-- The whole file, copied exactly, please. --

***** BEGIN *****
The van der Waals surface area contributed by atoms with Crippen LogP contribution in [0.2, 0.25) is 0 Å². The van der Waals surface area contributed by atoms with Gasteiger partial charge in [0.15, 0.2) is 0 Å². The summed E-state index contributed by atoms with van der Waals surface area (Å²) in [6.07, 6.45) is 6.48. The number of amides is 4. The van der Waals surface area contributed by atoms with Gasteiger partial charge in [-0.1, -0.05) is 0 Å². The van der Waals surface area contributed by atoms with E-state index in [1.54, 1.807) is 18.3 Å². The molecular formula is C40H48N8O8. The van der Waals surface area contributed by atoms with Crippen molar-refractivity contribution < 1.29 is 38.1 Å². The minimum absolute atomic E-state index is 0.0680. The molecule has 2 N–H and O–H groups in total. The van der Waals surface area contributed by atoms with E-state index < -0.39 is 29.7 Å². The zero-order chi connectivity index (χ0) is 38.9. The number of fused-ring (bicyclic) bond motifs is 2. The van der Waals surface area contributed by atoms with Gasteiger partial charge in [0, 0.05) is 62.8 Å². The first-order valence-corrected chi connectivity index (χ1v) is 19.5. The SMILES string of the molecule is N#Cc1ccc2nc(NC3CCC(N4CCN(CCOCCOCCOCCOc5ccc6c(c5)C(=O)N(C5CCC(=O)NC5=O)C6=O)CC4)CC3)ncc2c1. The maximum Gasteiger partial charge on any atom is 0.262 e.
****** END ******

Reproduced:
The van der Waals surface area contributed by atoms with Crippen LogP contribution in [0.2, 0.25) is 0 Å². The van der Waals surface area contributed by atoms with Gasteiger partial charge in [0.15, 0.2) is 0 Å². The summed E-state index contributed by atoms with van der Waals surface area (Å²) in [6.07, 6.45) is 6.48. The number of amides is 4. The van der Waals surface area contributed by atoms with Gasteiger partial charge in [-0.1, -0.05) is 0 Å². The van der Waals surface area contributed by atoms with E-state index in [1.54, 1.807) is 18.3 Å². The molecular formula is C40H48N8O8. The van der Waals surface area contributed by atoms with Crippen molar-refractivity contribution < 1.29 is 38.1 Å². The minimum absolute atomic E-state index is 0.0680. The molecule has 2 N–H and O–H groups in total. The van der Waals surface area contributed by atoms with E-state index < -0.39 is 29.7 Å². The zero-order chi connectivity index (χ0) is 38.9. The number of fused-ring (bicyclic) bond motifs is 2. The van der Waals surface area contributed by atoms with Gasteiger partial charge in [0, 0.05) is 62.8 Å². The first-order valence-corrected chi connectivity index (χ1v) is 19.5. The SMILES string of the molecule is N#Cc1ccc2nc(NC3CCC(N4CCN(CCOCCOCCOCCOc5ccc6c(c5)C(=O)N(C5CCC(=O)NC5=O)C6=O)CC4)CC3)ncc2c1. The maximum Gasteiger partial charge on any atom is 0.262 e.